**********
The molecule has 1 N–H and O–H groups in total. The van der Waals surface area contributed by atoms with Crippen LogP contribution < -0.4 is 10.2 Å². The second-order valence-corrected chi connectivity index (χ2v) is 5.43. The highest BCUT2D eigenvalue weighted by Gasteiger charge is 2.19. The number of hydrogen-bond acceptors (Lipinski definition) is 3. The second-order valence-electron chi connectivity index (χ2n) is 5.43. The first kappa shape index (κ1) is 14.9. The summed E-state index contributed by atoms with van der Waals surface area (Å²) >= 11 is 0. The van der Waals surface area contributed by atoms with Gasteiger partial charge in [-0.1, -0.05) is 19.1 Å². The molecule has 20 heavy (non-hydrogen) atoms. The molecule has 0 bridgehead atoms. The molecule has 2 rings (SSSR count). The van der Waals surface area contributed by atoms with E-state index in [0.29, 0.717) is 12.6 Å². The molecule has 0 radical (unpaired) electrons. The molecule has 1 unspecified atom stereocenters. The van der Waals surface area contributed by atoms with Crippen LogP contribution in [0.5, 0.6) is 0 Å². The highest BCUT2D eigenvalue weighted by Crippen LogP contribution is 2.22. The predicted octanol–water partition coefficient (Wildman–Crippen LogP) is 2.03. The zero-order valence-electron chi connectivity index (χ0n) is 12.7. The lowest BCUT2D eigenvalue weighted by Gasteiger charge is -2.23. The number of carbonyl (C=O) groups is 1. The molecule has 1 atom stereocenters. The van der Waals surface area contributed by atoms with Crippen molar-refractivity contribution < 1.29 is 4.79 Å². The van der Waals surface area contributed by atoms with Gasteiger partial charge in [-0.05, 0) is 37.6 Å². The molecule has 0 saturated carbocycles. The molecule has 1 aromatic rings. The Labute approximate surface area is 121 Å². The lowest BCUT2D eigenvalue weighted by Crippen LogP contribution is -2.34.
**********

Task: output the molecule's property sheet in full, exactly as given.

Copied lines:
The molecule has 1 N–H and O–H groups in total. The van der Waals surface area contributed by atoms with Crippen LogP contribution < -0.4 is 10.2 Å². The second-order valence-corrected chi connectivity index (χ2v) is 5.43. The highest BCUT2D eigenvalue weighted by Gasteiger charge is 2.19. The number of hydrogen-bond acceptors (Lipinski definition) is 3. The second-order valence-electron chi connectivity index (χ2n) is 5.43. The first kappa shape index (κ1) is 14.9. The summed E-state index contributed by atoms with van der Waals surface area (Å²) >= 11 is 0. The van der Waals surface area contributed by atoms with Gasteiger partial charge in [-0.1, -0.05) is 19.1 Å². The molecule has 20 heavy (non-hydrogen) atoms. The molecule has 0 bridgehead atoms. The molecule has 2 rings (SSSR count). The van der Waals surface area contributed by atoms with E-state index in [0.29, 0.717) is 12.6 Å². The molecule has 0 radical (unpaired) electrons. The molecule has 1 unspecified atom stereocenters. The van der Waals surface area contributed by atoms with Crippen LogP contribution in [0.5, 0.6) is 0 Å². The highest BCUT2D eigenvalue weighted by Crippen LogP contribution is 2.22. The predicted octanol–water partition coefficient (Wildman–Crippen LogP) is 2.03. The zero-order valence-electron chi connectivity index (χ0n) is 12.7. The lowest BCUT2D eigenvalue weighted by Gasteiger charge is -2.23. The number of carbonyl (C=O) groups is 1. The molecule has 1 atom stereocenters. The van der Waals surface area contributed by atoms with Crippen molar-refractivity contribution < 1.29 is 4.79 Å². The van der Waals surface area contributed by atoms with Gasteiger partial charge in [-0.05, 0) is 37.6 Å². The molecule has 0 saturated carbocycles. The molecule has 1 aromatic rings. The Labute approximate surface area is 121 Å². The lowest BCUT2D eigenvalue weighted by Crippen LogP contribution is -2.34.